The Koreas share a border, a culture and a language. But 70 years after they were separated, North and South are about as divided as divided gets.
With almost any kind of contact blocked or barred or banned by law, the gap between them has grown to the point where they almost seem like strangers in many ways. And while the Pyeongchang Olympics have brought North Korean athletes, musicians, martial artists, singers and cheering squads into the South, tight security means it's still almost impossible for either side to interact.
So, embedded in a crowd of excited South Korean Olympic fans waiting to get into a united Korea women's ice hockey match, The Associated Press posed a question:
If you had the chance, what would you ask a North Korean?
(Quick note: AP journalist Kim Tong-hyung had a question, too. It's at the end.)
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Lee So-mi, a 28-year-old jobseeker, said she was curious about life in North Korea. But when asked what she would say if the chance ever actually arose, she giggled and struggled to come up with ideas. She wondered about what life would be like in a society where she imagines there is little personal freedom.
But she couldn't imagine asking a North Korean directly about it.
"If you are a (North Korean) woman in your late 20s ... Oh, how do I say this? Marriage life? Jobs? I want to ask about those things, like whether life is good for them."
But, she added quickly, "You really can't ask them so straightforwardly."
When asked how she might delicately phrase such the question, she burst into laughter and said, "I don't know! It's too hard!
OUR UNIFICATION OR YOURS?
Office worker Kim Jae-in, 54, said he doesn't think North Korea's bad because — nukes and all — it's doing what it's doing "just to survive."
"North Koreans are part of the same nation with us. They are pursuing their own ways just to survive. I don't have bad things to say about that."
"I want to ask whether they really want unification. Of course, our brethren in North Korea would want unification, but what kind of unification would that be? We in the South want a democratic peaceful unification, while they might want a socialist unification. There could be differences."
A KID'S TAKE...
Park Jin-woo, a 14-year-old middle school student, came to the game with his father, a newspaper reporter. He went right to what he's been taught about the North and said his opinions have been changing, and not just because of the Olympics.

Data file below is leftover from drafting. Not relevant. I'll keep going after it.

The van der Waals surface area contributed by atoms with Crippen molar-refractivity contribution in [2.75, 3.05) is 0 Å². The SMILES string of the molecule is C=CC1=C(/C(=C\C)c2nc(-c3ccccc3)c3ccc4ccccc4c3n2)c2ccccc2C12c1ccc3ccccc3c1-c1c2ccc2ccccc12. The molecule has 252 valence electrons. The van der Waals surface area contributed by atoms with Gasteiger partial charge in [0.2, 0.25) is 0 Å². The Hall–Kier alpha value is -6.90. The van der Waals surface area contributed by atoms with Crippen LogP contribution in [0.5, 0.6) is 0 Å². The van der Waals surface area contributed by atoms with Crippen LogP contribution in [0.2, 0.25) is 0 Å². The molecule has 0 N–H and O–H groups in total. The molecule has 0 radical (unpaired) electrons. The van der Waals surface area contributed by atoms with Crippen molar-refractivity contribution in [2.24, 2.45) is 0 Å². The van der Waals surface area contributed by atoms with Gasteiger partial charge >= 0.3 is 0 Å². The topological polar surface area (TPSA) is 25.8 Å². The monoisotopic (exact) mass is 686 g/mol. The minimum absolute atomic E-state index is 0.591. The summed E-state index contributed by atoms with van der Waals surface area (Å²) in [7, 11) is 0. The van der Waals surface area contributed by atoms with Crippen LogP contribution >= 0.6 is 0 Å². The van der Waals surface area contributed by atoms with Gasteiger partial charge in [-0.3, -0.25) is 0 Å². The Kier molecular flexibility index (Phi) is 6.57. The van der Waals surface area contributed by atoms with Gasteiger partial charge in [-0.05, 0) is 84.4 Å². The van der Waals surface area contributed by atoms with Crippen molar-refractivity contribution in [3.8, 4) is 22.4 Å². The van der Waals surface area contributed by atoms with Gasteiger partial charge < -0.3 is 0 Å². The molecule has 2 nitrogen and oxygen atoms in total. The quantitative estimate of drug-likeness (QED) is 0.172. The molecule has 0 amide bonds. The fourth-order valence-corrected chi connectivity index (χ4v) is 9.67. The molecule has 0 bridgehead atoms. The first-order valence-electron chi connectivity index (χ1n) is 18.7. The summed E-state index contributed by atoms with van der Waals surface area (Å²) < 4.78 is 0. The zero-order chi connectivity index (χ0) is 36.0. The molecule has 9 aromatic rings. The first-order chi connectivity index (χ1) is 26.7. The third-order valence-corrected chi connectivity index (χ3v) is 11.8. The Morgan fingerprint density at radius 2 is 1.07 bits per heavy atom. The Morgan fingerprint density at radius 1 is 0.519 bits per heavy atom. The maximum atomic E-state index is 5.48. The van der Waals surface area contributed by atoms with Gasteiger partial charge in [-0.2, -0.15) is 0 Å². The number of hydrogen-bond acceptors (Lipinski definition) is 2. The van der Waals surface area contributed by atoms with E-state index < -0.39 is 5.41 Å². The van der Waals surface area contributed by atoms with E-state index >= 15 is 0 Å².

"I first thought they were bad. But after learning in school, I now have good thoughts about them. They are not people with cold hearts — the North Koreans are part of our nation."
"I want to ask whether they want unification with South Korea. It would be great for all of us if we can unify with our friends in North Korea. I would like to think that our friends in North Korea would think that unification will happen, and want it to happen."
THE FOOD CHANNEL?
Hong Seong-hun, a 59-year-old pipe organ designer, said he didn't know there would be a joint North-South team when he reserved the ice hockey tickets. He said the flurry of diplomacy and conciliatory measures between the Koreas over the North's participation in the Olympics made him "giddy like I am a child again."
"We don't know much about North Korea. But considering their characteristics, they would be a truly rigid society. There's no other country like that in the world. Any narrow-mindedness they might have, I hope that we could help change that."
"Well, even the language is different now, and we would need to unify that first. We would need a lot of talk to overcome cultural differences. Maybe we can start with food — that would help us understand their thoughts and emotions and change the views we had about each other. ... We only have a superficial understanding of North Korean food. What can North Korea tell us about itself through its food?
"Maybe if we talk a lot of about food, we will begin to understand each other."
IMPRESSIONS OF THE CAPITAL
Seoul-based AP writer Kim Tong-hyung, who's a South Korean, too, did most of the question-asking for this story. And he has one of his own.
His question: "What would you do if you had a day in Seoul? I'm really interested in what they think of South Korean culture. I think their answer would reveal a lot about that."
Eric Talmadge, the AP's Pyongyang bureau chief, is on assignment in Pyeongchang. Follow him on Twitter and Instagram: @erictalmadge. Follow Kim Tong-hyung at @kimtonghyung.